These measures had to be sold to a party which was still solidly protectionist. Accordingly, in 1842, grain was singled out for separate treatment and dealt with first, and on 9 February Peel announced a thorough revision of the sliding scale of 1828—to make it more defensible. Then, on 11 March, when he introduced the budget—which he did himself (the complaisant Goulburn stepping aside)—he began by making much of the deficit. Having worked up a sense of urgency he explored and rejected alternative remedies (lower expenditure, increased duties, and the 'wretched expedient' of borrowing). Finally he came to his own plan. An income tax of 7d. in the pound on incomes over £150 p.a. was to be imposed for three years. This would turn the deficit into a surplus. With that surplus Peel proposed to undertake 'a complete review, on general principles, of all the articles of the tariff'. No duty should ever again be prohibitive. Imports were to be categorized (the word ‘consolidated’ was not mentioned but might not have been out of place) into raw materials, semi-finished articles, and manufactured products, which were not to pay more than 5 per cent, 12 per cent, and 20 per cent respectively. Duties were reduced on 750 out of the 1200 articles in the tariff (Hansard 3, 61.422–76). It was Peel's finest hour; the crisis of the century was met by the fiscal reform of all the centuries. The budget brought the resignation of the duke of Buckingham, and Peel recalled that 'these changes … were not effected without great murmuring and some open opposition to the Government on the part of many of its supporters' (Memoirs, 2.100–01). But in fact it was a wonderfully ambiguous measure. He had rationalized the tariff: he had taken a step towards free trade. He could still move in either direction.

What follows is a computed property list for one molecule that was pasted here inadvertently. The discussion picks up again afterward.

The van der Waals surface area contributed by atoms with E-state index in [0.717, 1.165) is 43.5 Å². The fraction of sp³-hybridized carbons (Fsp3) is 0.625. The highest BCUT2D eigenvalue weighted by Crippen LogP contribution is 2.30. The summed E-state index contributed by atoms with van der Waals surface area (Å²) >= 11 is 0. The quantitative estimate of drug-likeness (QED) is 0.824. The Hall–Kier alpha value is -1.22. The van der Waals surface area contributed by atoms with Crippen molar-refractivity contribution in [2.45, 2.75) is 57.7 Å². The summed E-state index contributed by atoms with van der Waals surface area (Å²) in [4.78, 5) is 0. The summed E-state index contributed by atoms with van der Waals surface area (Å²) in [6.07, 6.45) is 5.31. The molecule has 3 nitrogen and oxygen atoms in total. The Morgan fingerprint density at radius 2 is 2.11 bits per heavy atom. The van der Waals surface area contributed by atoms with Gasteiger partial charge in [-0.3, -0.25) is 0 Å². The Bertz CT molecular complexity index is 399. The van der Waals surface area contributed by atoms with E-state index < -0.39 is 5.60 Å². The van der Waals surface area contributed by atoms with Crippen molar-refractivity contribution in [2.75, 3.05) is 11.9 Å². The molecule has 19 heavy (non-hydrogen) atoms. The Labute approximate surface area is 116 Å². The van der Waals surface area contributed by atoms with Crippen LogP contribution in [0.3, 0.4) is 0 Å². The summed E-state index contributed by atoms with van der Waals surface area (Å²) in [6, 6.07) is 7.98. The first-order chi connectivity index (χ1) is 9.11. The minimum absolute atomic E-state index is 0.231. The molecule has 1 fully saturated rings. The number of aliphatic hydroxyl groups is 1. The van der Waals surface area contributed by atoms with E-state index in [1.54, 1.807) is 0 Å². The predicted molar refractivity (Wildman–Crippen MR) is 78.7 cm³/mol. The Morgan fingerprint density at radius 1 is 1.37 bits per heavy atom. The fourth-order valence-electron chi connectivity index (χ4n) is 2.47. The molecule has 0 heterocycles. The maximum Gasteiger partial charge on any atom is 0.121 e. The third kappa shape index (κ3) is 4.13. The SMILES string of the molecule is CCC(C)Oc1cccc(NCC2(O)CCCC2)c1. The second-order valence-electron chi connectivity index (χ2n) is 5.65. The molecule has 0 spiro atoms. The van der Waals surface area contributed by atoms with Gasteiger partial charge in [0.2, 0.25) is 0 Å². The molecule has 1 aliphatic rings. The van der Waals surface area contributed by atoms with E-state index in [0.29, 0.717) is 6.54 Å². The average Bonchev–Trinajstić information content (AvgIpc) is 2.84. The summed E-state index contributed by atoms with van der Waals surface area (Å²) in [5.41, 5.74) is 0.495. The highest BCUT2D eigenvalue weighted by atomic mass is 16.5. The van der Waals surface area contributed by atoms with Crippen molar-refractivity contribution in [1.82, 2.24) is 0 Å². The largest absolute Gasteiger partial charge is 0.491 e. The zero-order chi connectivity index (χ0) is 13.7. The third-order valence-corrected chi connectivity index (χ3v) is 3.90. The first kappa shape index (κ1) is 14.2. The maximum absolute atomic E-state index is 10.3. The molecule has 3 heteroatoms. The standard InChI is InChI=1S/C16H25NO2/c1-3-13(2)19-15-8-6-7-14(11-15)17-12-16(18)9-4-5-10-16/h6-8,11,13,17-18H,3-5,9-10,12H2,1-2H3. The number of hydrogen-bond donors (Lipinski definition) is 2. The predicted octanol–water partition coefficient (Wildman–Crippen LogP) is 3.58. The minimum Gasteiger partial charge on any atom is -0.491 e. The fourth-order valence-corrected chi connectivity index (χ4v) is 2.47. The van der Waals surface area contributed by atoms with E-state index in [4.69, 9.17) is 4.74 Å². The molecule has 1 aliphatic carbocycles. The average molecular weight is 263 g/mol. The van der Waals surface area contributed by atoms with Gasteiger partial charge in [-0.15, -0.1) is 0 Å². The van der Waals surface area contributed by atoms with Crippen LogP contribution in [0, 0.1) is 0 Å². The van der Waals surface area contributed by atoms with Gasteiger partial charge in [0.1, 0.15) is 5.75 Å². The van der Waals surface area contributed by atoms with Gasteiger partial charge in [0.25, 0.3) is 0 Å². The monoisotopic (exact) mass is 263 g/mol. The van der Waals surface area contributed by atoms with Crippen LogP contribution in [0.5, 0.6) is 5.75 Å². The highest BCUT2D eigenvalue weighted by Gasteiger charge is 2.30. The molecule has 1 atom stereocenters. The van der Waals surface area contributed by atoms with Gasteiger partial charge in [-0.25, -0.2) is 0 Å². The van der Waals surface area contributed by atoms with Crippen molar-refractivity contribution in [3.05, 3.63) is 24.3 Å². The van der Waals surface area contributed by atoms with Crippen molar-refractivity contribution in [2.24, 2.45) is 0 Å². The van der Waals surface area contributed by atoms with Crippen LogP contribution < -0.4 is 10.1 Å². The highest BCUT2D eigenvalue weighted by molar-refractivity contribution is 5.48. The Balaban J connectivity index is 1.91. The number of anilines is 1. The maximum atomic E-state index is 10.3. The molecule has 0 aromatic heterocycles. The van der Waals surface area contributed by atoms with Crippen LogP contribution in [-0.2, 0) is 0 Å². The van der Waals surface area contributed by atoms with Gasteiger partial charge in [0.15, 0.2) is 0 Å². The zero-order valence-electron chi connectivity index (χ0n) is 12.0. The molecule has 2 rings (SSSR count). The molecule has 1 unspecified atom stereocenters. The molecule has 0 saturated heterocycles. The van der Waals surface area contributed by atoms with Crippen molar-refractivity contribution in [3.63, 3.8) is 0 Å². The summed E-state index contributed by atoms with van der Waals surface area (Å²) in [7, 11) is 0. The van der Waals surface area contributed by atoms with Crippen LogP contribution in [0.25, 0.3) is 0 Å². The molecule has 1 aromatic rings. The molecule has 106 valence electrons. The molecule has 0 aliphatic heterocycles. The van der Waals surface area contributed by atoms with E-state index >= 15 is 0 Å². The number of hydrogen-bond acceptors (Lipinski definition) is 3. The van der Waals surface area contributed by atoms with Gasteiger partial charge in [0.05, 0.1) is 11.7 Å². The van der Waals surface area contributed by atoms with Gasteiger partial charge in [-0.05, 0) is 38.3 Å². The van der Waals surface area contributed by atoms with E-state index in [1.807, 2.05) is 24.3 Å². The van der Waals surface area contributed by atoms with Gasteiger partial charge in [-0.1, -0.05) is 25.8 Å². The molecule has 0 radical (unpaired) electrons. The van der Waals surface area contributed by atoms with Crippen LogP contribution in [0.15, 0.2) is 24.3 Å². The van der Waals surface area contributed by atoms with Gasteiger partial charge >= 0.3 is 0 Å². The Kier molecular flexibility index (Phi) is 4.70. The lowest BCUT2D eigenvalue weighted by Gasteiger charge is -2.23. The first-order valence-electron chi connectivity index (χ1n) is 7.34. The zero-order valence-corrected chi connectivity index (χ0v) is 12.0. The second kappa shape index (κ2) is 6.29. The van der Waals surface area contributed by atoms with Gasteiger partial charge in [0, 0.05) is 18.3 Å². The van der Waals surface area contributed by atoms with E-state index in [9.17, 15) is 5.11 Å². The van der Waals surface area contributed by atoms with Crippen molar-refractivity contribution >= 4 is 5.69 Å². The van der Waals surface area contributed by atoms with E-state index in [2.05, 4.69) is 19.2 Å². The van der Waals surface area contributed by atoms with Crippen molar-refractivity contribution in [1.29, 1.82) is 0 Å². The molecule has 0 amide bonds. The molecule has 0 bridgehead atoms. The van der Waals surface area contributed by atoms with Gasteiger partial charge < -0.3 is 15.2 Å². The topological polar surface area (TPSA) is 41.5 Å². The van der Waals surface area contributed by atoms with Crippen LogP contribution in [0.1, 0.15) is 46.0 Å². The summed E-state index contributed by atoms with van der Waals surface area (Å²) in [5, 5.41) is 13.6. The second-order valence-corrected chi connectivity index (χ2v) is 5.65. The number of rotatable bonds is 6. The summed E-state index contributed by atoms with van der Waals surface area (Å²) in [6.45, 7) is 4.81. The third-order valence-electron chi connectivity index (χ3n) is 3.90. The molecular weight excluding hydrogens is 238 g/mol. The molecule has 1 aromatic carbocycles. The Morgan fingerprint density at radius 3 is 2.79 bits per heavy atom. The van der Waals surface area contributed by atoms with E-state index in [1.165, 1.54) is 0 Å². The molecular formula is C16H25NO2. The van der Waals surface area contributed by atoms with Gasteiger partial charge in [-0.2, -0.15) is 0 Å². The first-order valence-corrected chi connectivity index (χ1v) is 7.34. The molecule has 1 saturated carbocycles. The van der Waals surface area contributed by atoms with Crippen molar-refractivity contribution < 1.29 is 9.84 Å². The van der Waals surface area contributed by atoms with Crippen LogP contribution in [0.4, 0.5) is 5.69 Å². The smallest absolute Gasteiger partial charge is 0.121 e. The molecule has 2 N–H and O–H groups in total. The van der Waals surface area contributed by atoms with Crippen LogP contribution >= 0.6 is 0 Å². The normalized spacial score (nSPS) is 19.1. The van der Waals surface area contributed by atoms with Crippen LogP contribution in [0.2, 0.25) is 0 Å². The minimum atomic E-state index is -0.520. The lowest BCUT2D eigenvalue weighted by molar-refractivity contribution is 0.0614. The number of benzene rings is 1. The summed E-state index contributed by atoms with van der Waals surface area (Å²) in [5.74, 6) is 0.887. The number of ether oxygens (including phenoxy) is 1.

The Canada Corn Act of 1843

In 1843 it appeared that the best way to save Canada from a future invasion by the United States was to try and interest the farmers in the American mid-west in selling their grain to Britain. The Canada Corn Act granted wheat shipped from Canada a privileged position in the British market (above other colonies), and nobody could doubt that the greater part of all the wheat which would come down the St Lawrence would have originated in the United States. In 1843 the protectionists in the party scarcely knew what to make of the Canada Corn Bill. They feared the consequences of opening the door to American grain, but they wanted to retain Canada, and the bill was introduced by Stanley who was known to sympathize with their own views.

The Bank Charter Act of 1844

The Bank Act of 1819 had imposed upon the Bank of England the duty of honouring its notes in gold if asked to do so. In normal times the bank's customers did not wish to exchange their notes for gold, and in 1819 Peel had believed that the bank could be trusted to decide how many more notes it would be prudent to put into circulation than it had gold to back. Upon several occasions since, when speculation was rife and sound management was called for, the bank had still been increasing its note issue when prices were rising and gold had already begun to leave the country. The Bank of England, then, paid too little attention to the state of the foreign exchanges, and the English country banks, which had about one-quarter of the circulation, paid none. The result was that the collapse, when it came, and the consequent business failures and distress were all the greater. Here was another factor bearing upon the condition of England question. Peel determined to end the discretion allowed to the bank. If gold was leaving the country, notes must be withdrawn from circulation until prices fell, British goods became attractive to foreign buyers, and gold returned to the country again to pay for them.